Her labor progressed all by itself, and no drugs were prescribed beyond penicillin and just plain water. Everyone went away; and we were left to wait. A couple of hours slunk by, and my wife's contractions became more assertive, pulling her face tight every 4-6 minutes. We're skipping lots of downtime here, but eventually my wife decided not to be a hero and asked for an epidural. The two anesthesiologists arrived and ushered me out of the room. Turns out that men are required to leave during this process because in general they don't tend to react all that well to the insertion of a rather large needle into their wifes' spine--reactions that (we were told) usually constitute threats to the doctors or fainting dead away. I probably wouldn't have done either, but I was grateful for the excuse in any event.

I came back from the hallway outside and an overpriced bag of pretzels to find the epidural guys finishing up. In perhaps the most bizarre stretch of the evening, we talked for several minutes with them about one of their passions, namely a website called (billed as "The world's largest online directory of private islands for sale or rent"). He proved scarily knowledgeable about where one could buy entire islands, from $20,000 plops of sand in the Philippines to multimillion dollar places off more popular resorts. So there's that. Satisfied with my wife's numbness, they left us alone to rest as much as we could.

I'll skip ahead again, bypassing the fitful attempts at sleep and the nervous chatter about muscling two kids. And so the resident came in around 4 a.m. to check my wife's progress, and she was nearly ready. "You're an excellent patient," was her diagnosis. She called the doctor, and he came in looking a little rumpled. He had been napping when the resident called him, but he sharpened up quickly (and the confession was cute, we thought). The baby was indeed on her way.

I expected more doctors and nurses to flood in, but only one, a staff pediatrician, started to shuffle things around in the adjoining room housing the newborn warmer and the isolette. With our son, I can remember at least five to six folks standing ready. No Code Blue expected this time around apparently. In what seemed like a Why Don't We Try This? kind of approach, my wife was encouraged to push as her contractions came on. So she did that, me counting to ten like in the movies and on TV, reminding her to breathe. (ASIDE: Lamaze is basically a rip-off; any kind of distraction will do just as well.) For the weak-stomached, I'll pass over the particulars to the most striking difference to our first birth experience. She came out rather easily all in all, wet and slick and flailing. The doctor lifted her in a towel and settled her in my wife's arms for just a moment. No crowds, no tubes. The pediatrician took her to clean her up, and a strong, sharp cry burst out of her. We didn't hear our son cry for about two months. They weighed her. We had placed our bets--I said 5 lb. something, my wife, feeling reckless, guessed in the 6-lb. range. She came in at 7 lb. 1.5 oz., a true heavyweight for a 35-weeker. And her APGAR scores were 9 and 9. (We were told that the pediatricians at the hospital "just don't give tens.")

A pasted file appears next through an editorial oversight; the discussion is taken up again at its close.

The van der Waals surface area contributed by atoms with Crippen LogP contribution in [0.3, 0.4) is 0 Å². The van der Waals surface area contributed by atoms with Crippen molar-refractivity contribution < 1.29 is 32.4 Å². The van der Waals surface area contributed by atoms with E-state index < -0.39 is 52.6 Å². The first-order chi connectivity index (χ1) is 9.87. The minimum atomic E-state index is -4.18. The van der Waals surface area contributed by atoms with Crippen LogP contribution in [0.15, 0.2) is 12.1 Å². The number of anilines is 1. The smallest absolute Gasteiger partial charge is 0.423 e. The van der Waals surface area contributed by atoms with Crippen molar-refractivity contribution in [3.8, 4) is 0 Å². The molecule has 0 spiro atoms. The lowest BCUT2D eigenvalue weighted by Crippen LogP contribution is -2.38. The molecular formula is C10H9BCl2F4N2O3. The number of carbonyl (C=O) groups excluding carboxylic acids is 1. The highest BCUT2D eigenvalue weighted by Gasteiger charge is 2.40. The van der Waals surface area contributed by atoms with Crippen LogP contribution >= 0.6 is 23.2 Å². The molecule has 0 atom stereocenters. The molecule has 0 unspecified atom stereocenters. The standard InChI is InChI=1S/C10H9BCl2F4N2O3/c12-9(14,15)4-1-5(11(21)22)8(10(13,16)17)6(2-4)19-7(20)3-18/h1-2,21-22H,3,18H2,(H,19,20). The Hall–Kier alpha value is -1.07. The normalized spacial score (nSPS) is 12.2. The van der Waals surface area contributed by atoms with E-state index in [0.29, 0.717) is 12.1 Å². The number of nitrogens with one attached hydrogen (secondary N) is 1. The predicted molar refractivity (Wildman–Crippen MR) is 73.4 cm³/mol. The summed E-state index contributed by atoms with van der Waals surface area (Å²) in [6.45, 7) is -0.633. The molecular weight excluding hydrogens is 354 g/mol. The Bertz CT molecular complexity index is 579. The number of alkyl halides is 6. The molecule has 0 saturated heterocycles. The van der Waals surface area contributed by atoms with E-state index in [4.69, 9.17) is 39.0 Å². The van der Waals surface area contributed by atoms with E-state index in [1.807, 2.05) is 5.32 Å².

I got to hold her in delivery for a bit before they took her to the nursery. She felt like nearly nothing, a piece of light that would float up if I let go. I didn't. We looked out the window together for the first time at the great city into which she was just pushed. I could only imagine her thoughts, her body beginning to bloom just like the city itself on any Friday morning. She met the sight with a cry, and it was all I could do not to join her.

Our girl had arrived.

Good night.